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Saturday 21 September 2019

Drunken abuse of children 'a crisis'

Child welfare concerns: Professor Geoffrey Shannon. Photo: Damien Eagers
Child welfare concerns: Professor Geoffrey Shannon. Photo: Damien Eagers
Robin Schiller

Robin Schiller

Violence against young people by parents abusing alcohol has been described as a "national crisis" by the author of an audit on child protection within the State.

Dr Geoffrey Shannon, the Government's special rapporteur on child protection, said there is a "prevalence" of domestic abuse in Irish homes.

He added that in some cases children need to be "criminalised and pathologised" in order to receive adequate welfare services.

Dr Shannon was speaking following the publication of his audit report on Garda powers under Section 12 of the Child Care Act, which allows it to remove children from their homes in emergency situations.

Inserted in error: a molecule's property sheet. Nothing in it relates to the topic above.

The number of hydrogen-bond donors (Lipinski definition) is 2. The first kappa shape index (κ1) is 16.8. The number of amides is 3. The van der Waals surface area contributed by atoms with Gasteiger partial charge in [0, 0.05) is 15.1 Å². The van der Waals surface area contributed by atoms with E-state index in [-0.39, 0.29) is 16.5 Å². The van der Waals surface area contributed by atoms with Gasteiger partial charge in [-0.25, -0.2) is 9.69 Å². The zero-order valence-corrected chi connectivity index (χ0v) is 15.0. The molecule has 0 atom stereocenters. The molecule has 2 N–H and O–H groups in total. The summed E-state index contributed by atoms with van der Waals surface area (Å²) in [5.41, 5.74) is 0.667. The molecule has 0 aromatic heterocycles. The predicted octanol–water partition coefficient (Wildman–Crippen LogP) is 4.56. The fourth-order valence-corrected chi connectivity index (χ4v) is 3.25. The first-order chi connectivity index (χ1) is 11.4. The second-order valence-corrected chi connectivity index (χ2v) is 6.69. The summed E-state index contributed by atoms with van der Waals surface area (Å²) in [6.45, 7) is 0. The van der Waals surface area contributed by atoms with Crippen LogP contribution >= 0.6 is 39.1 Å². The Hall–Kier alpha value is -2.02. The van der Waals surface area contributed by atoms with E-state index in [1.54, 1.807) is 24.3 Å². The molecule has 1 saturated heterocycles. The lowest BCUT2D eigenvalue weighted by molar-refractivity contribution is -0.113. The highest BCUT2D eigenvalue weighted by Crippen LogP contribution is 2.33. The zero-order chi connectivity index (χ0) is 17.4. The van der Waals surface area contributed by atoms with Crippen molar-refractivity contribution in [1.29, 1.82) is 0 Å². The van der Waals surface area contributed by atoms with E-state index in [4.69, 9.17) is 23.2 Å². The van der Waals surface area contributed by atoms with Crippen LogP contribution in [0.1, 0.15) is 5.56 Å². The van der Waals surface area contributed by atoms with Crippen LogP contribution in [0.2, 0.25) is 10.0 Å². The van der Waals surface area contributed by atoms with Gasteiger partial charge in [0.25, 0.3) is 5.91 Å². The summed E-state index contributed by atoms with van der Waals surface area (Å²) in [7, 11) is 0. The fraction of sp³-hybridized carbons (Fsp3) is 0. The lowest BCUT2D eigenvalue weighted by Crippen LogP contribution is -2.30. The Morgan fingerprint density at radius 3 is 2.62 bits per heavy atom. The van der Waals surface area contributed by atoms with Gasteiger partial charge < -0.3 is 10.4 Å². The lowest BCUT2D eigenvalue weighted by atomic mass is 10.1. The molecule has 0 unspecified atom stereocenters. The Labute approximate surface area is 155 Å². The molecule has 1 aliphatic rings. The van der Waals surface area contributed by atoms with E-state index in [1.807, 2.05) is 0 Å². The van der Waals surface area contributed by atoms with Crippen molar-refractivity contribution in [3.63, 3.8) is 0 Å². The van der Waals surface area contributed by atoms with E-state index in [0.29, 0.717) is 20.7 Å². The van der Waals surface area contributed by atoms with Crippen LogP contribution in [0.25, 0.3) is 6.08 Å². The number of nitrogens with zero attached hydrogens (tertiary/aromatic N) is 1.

"The audit also indicates the prevalence of domestic abuse that doesn't just mean physical abuse.

"One of the biggest challenges facing Irish society is the risks to children by parents who abuse alcohol.

"It is essential that those operating under the umbrella of child protection services can share information on vulnerable children," Dr Shannon said.

He was speaking at the Oireachtas Joint Committee on Children and Youth Affairs yesterday.

The committee also heard scathing criticism of mental health services for children.

Child law solicitor Gareth Noble told TDs and senators of "scandalously long" waiting times for appointments, while 15 counties have no out-of-hours and weekend crisis services. Dozens of young people are being admitted to adult wards because there are no places for them in services for children. The failings were "a serious dereliction" of the duty of care towards children.

Mr Noble said the lack of capacity had been compounded by the recent removal of 11 beds from the Linn Dara facility in west Dublin. He added there are now 2,419 children waiting for appointments with the HSE's Child and Adolescent Mental Health Services (CAMHS), 218 of whom have been waiting more than a year.

Irish Independent

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